Last updated: September 11, 2023

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Summarytoggle arrow icon

Hyperphosphatemia is the abnormal elevation of serum phosphate. The majority of the body's phosphate is stored in bone, while the remainder plays a critical role in the intracellular space as part of multiple proteins and, in the form of adenosine triphosphate (ATP), as part of energy stores. Serum phosphate levels are regulated by parathyroid hormone (PTH), fibroblast growth factor 23 (FGF23), vitamin D, and calcium. The most common cause of hyperphosphatemia is chronic kidney disease (CKD). In end-stage renal disease, CKD-mineral and bone disorder (CKD-MBD) leads to dysregulation of phosphate, calcium, and PTH, resulting in secondary hyperparathyroidism. Hyperphosphatemia is often asymptomatic and diagnosed serologically. Clinical features of severe hyperphosphatemia are often related to hypocalcemia. In addition, insoluble calcium phosphate formation can lead to nephrocalcinosis and calcinosis cutis. Treatment of hyperphosphatemia centers around treating the underlying cause and may also include IV fluids, hemodialysis, and, in selected cases, pharmacotherapy (e.g., phosphate binders).

Definitiontoggle arrow icon

The following serum phosphate ranges apply to adults: [2][3]

  • Normophosphatemia: serum phosphate 2.5–4.5 mg/dL
  • Hyperphosphatemia: serum phosphate > 4.5 mg/dL
  • Severe hyperphosphatemia: serum phosphate > 6.25 mg/dL

Etiologytoggle arrow icon

The causes of hyperphosphatemia listed below have been grouped by mechanism.

Causes of hyperphosphatemia [3][4][5]
↓ Renal excretion and/or ↑ renal reabsorption
↑ Intestinal absorption
Transcellular shifts

Clinical featurestoggle arrow icon

High phosphate levels cause the formation of insoluble calcium phosphate, which can lead to hypocalcemia, nephrolithiasis, and tissue calcifications.

Diagnosticstoggle arrow icon

General principles

  • Hyperphosphatemia is often identified incidentally on laboratory studies.
  • The diagnostic evaluation focuses on identifying the underlying cause.
    • Evaluate for renal failure (most common cause).
    • Obtain a detailed medical history (e.g., family medical history and medication use).
    • Consider additional studies if renal function is normal or only mildly decreased.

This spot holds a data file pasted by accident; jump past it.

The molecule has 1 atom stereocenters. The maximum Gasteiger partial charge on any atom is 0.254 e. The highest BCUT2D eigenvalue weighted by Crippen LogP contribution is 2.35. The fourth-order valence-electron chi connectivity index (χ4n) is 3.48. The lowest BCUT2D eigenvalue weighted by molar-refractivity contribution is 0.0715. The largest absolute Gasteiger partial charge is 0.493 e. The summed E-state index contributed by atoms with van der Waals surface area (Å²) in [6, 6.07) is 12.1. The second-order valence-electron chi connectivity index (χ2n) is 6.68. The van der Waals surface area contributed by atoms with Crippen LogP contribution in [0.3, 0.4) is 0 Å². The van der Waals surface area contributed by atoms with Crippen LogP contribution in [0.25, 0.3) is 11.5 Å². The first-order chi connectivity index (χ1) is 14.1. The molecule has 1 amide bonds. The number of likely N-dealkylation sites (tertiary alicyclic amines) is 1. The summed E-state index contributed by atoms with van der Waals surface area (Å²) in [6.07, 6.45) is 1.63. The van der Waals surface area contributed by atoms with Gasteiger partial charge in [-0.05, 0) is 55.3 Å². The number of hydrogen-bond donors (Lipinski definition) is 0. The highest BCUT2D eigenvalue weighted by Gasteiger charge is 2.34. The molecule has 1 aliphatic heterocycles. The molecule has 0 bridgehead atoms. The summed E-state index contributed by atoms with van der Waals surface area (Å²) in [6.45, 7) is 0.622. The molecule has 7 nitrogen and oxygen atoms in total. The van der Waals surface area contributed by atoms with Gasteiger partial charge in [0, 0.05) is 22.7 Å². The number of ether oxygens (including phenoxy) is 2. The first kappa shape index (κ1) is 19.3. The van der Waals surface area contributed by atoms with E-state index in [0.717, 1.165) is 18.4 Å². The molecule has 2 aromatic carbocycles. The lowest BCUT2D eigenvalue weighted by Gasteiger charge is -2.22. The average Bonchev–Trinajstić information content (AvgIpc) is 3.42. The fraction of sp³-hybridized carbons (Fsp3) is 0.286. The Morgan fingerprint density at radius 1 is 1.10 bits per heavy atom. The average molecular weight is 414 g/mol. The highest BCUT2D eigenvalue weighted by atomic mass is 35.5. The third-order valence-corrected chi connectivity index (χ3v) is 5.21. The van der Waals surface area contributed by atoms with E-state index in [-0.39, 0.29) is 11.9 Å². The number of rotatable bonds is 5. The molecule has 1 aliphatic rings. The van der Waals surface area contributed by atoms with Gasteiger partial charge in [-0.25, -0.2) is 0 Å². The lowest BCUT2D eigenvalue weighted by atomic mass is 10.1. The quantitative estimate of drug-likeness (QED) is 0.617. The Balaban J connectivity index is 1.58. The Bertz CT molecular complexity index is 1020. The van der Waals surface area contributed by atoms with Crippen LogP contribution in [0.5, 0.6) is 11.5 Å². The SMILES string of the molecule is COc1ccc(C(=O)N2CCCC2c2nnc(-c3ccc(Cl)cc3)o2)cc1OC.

If hyperphosphatemia is out of proportion to renal dysfunction, additional diagnostics should be obtained to identify the underlying cause. [2]

Routine studies [2][3]

  • Serum phosphate: to confirm hyperphosphatemia and assess severity
  • BMP: to assess renal function

Additional studies [2][3]

Treatmenttoggle arrow icon

General principles [4][6]

Consult nephrology to guide management.

Pharmacotherapy [4][8][9]

Pharmacotherapy is usually reserved for patients with chronic hyperphosphatemia (e.g., patients with CKD-MBD) if dietary changes and/or hemodialysis do not maintain normal phosphate levels.

Oral phosphate binders

Additional agents

Additional agents are used in the management of hyperparathyroidism.

Referencestoggle arrow icon

  1. Leaf DE, Wolf M. A Physiologic–Based Approach to the Evaluation of a Patient With Hyperphosphatemia. Am J Kidney Dis. 2013; 61 (2): p.330-336.doi: 10.1053/j.ajkd.2012.06.026 . | Open in Read by QxMD
  2. Koumakis E, Cormier C, Roux C, Briot K. The Causes of Hypo- and Hyperphosphatemia in Humans. Calcif Tissue Int. 2020; 108 (1): p.41-73.doi: 10.1007/s00223-020-00664-9 . | Open in Read by QxMD
  3. Jameson JL, Fauci AS, Kasper DL, Hauser SL, Longo DL, Loscalzo J. Harrison's Principles of Internal Medicine, Twentieth Edition (Vol.1 & Vol.2). McGraw-Hill Education / Medical ; 2018
  4. Walls R, Hockberger R, Gausche-Hill M. Rosen's Emergency Medicine. Elsevier Health Sciences ; 2018
  5. Rastogi A, Bhatt N, Rossetti S, Beto J. Management of Hyperphosphatemia in End-Stage Renal Disease: A New Paradigm. J Ren Nutr. 2021; 31 (1): p.21-34.doi: 10.1053/j.jrn.2020.02.003 . | Open in Read by QxMD
  6. Walton RJ, Russell RG, Smith R. Changes in the renal and extrarenal handling of phosphate induced by disodium etidronate (EHDP) in man.. Clin Sci Mol Med. 1975; 49 (1): p.45-56.doi: 10.1042/cs0490045 . | Open in Read by QxMD
  7. Vervloet MG, van Ballegooijen AJ. Prevention and treatment of hyperphosphatemia in chronic kidney disease. Kidney Int. 2018; 93 (5): p.1060-1072.doi: 10.1016/j.kint.2017.11.036 . | Open in Read by QxMD
  8. Ketteler M, Block GA, Evenepoel P, et al. Executive summary of the 2017 KDIGO Chronic Kidney Disease–Mineral and Bone Disorder (CKD-MBD) Guideline Update: what’s changed and why it matters. Kidney Int. 2017; 92 (1): p.26-36.doi: 10.1016/j.kint.2017.04.006 . | Open in Read by QxMD
  9. $Contributor Disclosures - Hyperphosphatemia. All of the relevant financial relationships listed for the following individuals have been mitigated: Joanna Jan (medical editor, is an independent contractor for GoodRx, and is a shareholder in GoodRx, Biocept, and Rite Aid). None of the other individuals in control of the content for this article reported relevant financial relationships with ineligible companies. For details, please review our full conflict of interest (COI) policy:.

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